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10 J. Consumer Pol'y 1 (1987)

handle is hein.journals/jrncpy10 and id is 1 raw text is: Pran Manga
Privatization of Health Care Services in Canada:
Reform or Regress?
ABSTRACT. The emergence of the privatization of health care services as one of the
dominant health policy issues in many western industrialized countries is no doubt related
to a number of factors, including rising health care costs, fiscal crisis in the form of
budgetary deficits, charges of public waste and mismanagement and underfunding, the
onset of a new era of political and fiscal conservatism, and professional and corporate
antipathy to certain aspects of publicly financed health insurance schemes.
The paper discusses the meaning of privatization and stresses the importance of
recognizing the different forms of privatization and the need to assess these forms against
well specified health policy objectives. Current and proposed forms of privatization in
Canada are described and evaluated.
It is concluded that there are sound arguments against privatization through user fees
for insured physician and hospital services. As for the other forms of privatization there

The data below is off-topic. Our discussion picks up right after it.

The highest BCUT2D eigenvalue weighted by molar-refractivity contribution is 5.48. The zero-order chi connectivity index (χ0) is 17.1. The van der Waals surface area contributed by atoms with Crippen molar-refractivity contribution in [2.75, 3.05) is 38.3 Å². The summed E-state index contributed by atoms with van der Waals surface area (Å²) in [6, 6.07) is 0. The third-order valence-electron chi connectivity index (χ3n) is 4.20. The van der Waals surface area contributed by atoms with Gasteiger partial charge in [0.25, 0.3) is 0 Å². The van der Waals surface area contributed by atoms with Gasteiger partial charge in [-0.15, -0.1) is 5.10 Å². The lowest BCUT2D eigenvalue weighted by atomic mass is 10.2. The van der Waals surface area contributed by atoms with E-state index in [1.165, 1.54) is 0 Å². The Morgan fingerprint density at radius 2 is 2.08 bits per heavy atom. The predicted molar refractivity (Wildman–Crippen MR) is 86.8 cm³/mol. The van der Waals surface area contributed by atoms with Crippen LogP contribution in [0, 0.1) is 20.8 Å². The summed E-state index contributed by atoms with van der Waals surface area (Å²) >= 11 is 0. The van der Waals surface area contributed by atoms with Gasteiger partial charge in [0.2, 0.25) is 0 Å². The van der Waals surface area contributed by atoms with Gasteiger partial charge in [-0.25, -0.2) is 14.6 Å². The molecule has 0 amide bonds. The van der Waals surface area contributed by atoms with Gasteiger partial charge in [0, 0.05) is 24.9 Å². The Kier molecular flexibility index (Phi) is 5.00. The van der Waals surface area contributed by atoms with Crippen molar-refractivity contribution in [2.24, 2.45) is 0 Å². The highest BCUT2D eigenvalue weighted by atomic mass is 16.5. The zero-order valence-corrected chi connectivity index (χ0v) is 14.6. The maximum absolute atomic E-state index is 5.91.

are confusing and inconsistent findings that preclude a definitive conclusion as to the
wisdom of a general push for privatization. It is stressed that there are not many
empirically established facts about the likely effects of privatization and the many claims
about the virtues of privatization are far from substantiated by careful research. In the
absence of such evidence the push for reprivatization seems, as some critics have pointed
out, ideologically motivated.
Judging from the burgeoning literature, the numerous symposia and
conferences devoted to the issue, pronouncements by government officials
and politicians, privatization of health care services is apparently one of
the dominant health policy issues in virtually all of the western industrial-
ized countries. This is both a curious and unfortunate development. The
privatization issue has diverted public and professional attention away
from far more important matters. These include the inequalities in access
to hospital and medical services, the inefficiencies in the production of
these services, the questionable effectiveness and efficacy of medical
technology both old and new, the looming oversupply of physicians which
co-exists with a geographic and specialty maldistribution of doctors, the
overwhelmingly curative bias of the health care system to the neglect of
primary and public health services, the perverse incentive systems for
providers characterized by the reliance on fee-for-service method of
reimbursing physicians, the massive misuse of human resources especially
the non-medical professions, and last but not least, the tenuous relation-
ship between health care services and health. It is frequently argued that
privatization is indeed a solution to one of the above mentioned problems,
specifically, the inefficiency of our health care delivery system, but

Journal of Consumer Policy 10 (1987) 1-24.
© 1987 by D. Reidel Publishing Company.

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